Mitsubishi HC6000 Home Theater Projector Review
HC6000 Projector - Remote Control
The HC6000′s remote is better than average.
There are discrete buttons for On and Off, as well as an Auto Position button on the top row. Then come two rows allowing direct access of the different sources (DVI, HDMI, Computer, etc.)
The fourth row has three buttons, one for each User saveable memory.
The four arrow keys and center Enter button for navigating the menus.
Below that, left side is the Menu button, a button to select different Iris options and Aspect ratio change. Next come two more rows, including Contrast Brightness, Color Temp, Gamma, Sharpness and Color (saturation). Basically most features on the Image menu, can be directly accessed without going through the Main and Image menus.
The last row has one button that toggles between controlling the lens’ Zoom and Focus (arrow keys handle the actual adjustment), another for controlling the Lens shift, and finally a Noise Reduction button.
I found that I was able to access most of the controls – including the Menu and arrow keys without having to shift my hand on the remote – something all remotes should strive for. Hitting any button engages the backlight – moderately bright, no problem there.
I also found that there was sufficient spacing in the remote that I could easily find the Menu button as well as the arrow keys/Enter buttons without having to look at the remote.
Range of the remote, however was average. With the projector about 17 feet from the screen and my seating positon 11 feet from the screen (28 feet total), I had only occasional success bouncing the remote’s signal off of my screen and wall, to the projector. Mostly I had to point it rear. Note though at slightly shorter total distances, it became reliable. Thus I would say that if you are using a 100″ or 110″ screen you should have better luck!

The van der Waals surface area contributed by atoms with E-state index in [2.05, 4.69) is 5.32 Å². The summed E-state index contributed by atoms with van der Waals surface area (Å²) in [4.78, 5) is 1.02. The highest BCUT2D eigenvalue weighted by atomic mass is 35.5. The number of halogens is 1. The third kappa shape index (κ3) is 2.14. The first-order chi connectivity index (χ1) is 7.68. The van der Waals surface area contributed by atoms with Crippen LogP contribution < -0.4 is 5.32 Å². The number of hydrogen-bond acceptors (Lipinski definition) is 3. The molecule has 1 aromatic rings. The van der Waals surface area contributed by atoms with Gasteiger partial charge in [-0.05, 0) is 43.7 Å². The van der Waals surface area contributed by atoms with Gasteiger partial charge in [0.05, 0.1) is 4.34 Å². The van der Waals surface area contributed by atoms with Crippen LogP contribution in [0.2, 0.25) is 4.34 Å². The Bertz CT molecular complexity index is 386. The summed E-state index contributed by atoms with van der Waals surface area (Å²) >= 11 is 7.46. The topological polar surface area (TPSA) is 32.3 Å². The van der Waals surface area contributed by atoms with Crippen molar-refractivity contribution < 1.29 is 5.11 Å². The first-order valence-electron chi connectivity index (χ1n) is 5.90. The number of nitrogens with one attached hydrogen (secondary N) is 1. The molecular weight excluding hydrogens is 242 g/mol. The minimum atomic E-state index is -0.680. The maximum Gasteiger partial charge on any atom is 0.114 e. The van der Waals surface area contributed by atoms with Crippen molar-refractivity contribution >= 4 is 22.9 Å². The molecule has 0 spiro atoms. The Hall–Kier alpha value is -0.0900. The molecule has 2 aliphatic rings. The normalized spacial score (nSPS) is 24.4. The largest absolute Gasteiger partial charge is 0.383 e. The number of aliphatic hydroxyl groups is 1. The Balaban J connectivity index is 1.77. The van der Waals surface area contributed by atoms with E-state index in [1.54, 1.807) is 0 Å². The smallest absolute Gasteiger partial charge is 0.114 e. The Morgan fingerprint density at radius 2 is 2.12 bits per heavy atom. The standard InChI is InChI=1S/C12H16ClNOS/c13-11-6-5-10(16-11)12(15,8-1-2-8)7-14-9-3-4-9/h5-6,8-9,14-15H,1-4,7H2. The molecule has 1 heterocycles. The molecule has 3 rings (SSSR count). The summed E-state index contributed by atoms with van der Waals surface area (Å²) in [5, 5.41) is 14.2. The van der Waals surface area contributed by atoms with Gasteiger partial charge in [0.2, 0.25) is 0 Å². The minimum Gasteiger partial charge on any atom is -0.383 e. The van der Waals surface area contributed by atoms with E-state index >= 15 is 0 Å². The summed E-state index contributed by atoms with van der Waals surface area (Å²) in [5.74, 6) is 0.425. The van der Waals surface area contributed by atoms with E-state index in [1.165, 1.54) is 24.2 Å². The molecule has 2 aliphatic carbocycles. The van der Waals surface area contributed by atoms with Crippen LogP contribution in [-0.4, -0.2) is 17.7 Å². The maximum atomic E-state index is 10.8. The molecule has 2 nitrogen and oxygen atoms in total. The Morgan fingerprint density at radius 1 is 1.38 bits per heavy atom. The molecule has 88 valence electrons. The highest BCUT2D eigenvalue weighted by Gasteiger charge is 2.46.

HC6000 Lens Throw and Lens Shift
Lens throw: For a 100″ 16:9 diagonal screen; the zoom lens will allow the projector, measured from the front of the lens, to be as close as 10 feet 3 inches and as far back as 16 feet 5 inches. As noted earlier, the zoom and focus are motorized, as is the lens shift. The lens shift feature has an unusually large adjustment range, a real plus. This allows the projector, (measured from the center of the lens) to be placed anywhere from significantly below to significantly above the screen surface. Overall the range is approximately 160% of screen height. For that 100″ diagonal screen, for example, the center of the lens can be anywhere between about 13″ below the bottom of the surface, to about 13″ above the top. There is a small amount of horizontal lens shift as well, certainly more than you need to compensate for the off center lens, when mounting. The HC5000BL gets an “A” for placement flexibility..
Mitsubishi HC6000 SDE and Rainbow Effect, Pixel Visibility
The HC6000, being an LCD projector, has no spinning color filter wheel, and therefore, no rainbow effect.
When it comes to pixel visibility and the Screen Door Effect, the HC6000 performs extremely well, by virtue of being a 1080p projector. While sitting my usual 11 feet from my 128″ diagonal Stewart Firehawk, pixels (barely visible on occasion on my 720p resolution DLP), were essentially gone! Only on credits could I really spot them when looking, and couldn’t pick them out during normal movie or sports content. As a result, let’s say this projector can comfortably be watched at just over 1 times screen width. That should make everyone (like me) who like to sit close in order to have a huge image, and better immerse themselves in the image, to be extremely pleased! After all, that’s what front projectors are all about. (Why watch one of those tiny 50″ LCDTVs – they just don’t give you that theater effect!) The only LCD projector I have seen with less visible pixels is the Panasonic PT-AE1000U (also 1080p) using their smooth screen technology, and the Mitsubishi overall, is much sharper.
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